pitttea1 pitttea2 pitttea3 pitttea35 pitttea4 pitttea5 pitttea6 pitttea7 pitttea8 pitttea9 pitttea10Have I told you all about my friend Katelyn? Katelyn is a journalist, and she lives in Pittsburgh. She has the best stories, is always willing to eat pastries with me, and can strike up an interesting conversation with anyone. Katelyn, of course, had the great idea to host a tea party one weekend when Bridget and I had come up from DC for her improv (!!!) show, and it was a great afternoon. There’s not much that’s better than a good excuse to bake ALL THE THINGS, and this was one of those opportunities. I don’t think we get enough of them.

The menu included staples like the SVC (Swedish visiting cake), tiny British almond cakes, baked Brie, Trader Joe’s white cheddar, and whole variety of delicious teas from Katelyn’s collection. And what interesting people she had gathered! One woman teaches at a Jewish boy’s school in the city, and she had some very interesting stories about the kids she teaches who are in the middle of growing up in an orthodox community.

I should probably also take this opportunity to rave about improv- what great fun to watch! Bridget and I had reasonable expectations going in to the show, but were totally blown out of the water by how fun and funny it ended up being. And to think that none of the material existed before it began! It takes some bravery to stand on a stage in any circumstance, let alone in an improv show, so props to everyone for doing such a great job. What also made it fun was that we had met several of the other women in the group beforehand, and it was great to have gotten to chat with them and then watch them struggle and soar through various scenes. It was a gutbuster of an evening, and I will gladly be back.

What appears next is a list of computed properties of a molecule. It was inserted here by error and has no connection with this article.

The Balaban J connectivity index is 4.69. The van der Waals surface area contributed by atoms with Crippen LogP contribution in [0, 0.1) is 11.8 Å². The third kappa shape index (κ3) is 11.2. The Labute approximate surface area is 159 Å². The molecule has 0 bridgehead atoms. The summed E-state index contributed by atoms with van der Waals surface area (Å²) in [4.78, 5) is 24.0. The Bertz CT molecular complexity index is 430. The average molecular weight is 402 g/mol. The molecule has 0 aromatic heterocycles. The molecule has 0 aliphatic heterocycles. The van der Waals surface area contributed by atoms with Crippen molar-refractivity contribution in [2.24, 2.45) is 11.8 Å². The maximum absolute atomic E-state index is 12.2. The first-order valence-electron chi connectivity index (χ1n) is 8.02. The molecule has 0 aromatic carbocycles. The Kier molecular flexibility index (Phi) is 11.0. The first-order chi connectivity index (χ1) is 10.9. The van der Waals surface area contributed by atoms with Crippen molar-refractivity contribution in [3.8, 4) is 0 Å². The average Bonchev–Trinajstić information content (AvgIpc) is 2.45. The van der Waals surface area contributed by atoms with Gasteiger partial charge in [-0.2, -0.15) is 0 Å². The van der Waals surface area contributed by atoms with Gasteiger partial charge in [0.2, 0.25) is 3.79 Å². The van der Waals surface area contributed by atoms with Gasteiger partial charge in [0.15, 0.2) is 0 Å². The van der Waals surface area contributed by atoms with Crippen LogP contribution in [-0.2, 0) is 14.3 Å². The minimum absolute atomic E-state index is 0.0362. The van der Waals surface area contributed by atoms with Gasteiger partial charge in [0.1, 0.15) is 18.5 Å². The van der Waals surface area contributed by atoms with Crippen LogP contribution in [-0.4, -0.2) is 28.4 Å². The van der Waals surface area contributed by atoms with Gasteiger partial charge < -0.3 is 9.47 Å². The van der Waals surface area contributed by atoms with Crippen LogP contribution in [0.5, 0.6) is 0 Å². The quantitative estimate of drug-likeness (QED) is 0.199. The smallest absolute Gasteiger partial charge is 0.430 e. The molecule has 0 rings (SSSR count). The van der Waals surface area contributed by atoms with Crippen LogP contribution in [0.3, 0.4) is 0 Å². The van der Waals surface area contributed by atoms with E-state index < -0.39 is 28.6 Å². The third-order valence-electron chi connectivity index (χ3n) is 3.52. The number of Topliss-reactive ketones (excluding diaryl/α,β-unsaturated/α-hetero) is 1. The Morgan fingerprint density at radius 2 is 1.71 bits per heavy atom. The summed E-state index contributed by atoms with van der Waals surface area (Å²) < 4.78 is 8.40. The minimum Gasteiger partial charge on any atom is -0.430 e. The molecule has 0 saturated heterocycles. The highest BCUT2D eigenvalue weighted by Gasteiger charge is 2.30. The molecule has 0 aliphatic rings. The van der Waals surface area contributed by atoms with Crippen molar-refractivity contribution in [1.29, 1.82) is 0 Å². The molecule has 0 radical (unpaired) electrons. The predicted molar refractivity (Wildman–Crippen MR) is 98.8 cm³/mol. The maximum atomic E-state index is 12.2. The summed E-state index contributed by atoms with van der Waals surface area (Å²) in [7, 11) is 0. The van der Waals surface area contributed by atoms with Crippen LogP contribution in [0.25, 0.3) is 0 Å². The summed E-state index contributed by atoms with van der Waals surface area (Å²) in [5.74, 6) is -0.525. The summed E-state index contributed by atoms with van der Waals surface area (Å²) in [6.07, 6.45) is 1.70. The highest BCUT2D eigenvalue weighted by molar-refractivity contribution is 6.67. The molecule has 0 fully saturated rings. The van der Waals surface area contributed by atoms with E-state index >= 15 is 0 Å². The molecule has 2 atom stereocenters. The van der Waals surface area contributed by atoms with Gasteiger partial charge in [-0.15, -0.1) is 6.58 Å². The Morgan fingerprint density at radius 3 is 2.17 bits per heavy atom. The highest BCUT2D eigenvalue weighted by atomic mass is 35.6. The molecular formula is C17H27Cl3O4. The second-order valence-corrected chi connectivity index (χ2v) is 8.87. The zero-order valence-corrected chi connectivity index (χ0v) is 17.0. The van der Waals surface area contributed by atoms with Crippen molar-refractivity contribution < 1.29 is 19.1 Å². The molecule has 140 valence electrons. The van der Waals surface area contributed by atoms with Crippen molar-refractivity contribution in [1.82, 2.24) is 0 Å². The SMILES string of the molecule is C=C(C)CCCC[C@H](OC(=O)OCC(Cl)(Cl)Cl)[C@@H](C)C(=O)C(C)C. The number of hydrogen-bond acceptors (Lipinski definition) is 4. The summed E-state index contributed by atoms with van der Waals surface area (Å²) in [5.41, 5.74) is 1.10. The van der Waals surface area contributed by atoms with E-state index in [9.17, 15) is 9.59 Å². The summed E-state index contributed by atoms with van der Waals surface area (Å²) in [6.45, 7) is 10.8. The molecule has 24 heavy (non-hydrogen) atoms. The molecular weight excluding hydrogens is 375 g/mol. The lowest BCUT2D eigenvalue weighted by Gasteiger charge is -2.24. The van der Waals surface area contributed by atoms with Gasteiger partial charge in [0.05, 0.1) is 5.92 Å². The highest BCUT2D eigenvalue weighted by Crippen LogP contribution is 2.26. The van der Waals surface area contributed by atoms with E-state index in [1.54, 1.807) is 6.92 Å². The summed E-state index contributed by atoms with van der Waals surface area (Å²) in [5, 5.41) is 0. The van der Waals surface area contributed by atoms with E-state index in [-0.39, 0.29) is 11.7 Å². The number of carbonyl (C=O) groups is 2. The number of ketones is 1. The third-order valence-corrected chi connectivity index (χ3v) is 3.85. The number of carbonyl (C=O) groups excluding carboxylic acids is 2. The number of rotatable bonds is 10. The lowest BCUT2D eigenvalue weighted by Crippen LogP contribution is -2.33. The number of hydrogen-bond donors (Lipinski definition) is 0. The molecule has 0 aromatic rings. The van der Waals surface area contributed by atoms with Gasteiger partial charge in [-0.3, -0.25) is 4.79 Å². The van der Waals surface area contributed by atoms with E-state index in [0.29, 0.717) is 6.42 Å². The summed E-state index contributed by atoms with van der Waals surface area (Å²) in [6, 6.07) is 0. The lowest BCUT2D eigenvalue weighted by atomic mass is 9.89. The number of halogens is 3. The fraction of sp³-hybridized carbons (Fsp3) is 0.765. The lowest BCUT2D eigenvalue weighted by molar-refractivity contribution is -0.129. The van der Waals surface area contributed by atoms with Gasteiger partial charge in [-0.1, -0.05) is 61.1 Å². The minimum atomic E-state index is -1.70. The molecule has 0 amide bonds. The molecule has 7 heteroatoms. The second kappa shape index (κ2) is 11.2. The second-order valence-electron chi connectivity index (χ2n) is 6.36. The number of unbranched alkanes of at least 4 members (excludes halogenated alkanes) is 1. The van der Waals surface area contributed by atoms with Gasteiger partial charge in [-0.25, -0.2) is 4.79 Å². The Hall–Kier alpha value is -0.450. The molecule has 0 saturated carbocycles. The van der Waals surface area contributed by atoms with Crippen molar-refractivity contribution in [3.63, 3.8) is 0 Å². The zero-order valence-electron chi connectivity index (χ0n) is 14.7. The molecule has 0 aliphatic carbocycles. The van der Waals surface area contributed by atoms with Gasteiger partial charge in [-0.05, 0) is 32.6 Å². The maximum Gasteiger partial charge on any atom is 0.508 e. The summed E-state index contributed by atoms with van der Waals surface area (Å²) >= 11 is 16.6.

I’m so excited I wet my plants! or A Garden Update for June

garden6151 garden6152 garden6153 garden6154 garden6157 garden6158 garden6159 garden61510 garden61511 garden61512 garden61513 garden61514 garden61515 garden61516

Nothing like a little plant pun to start your Friday off right. It’s time for a garden update. Last time I waxed poetic on the topic (here), the garden was but a shadow of its current existence. Things have exploded everywhere! Let’s go through and see what’s been going on with all the plants. This a long one so settle in and make some more coffee before you get started.


General Notes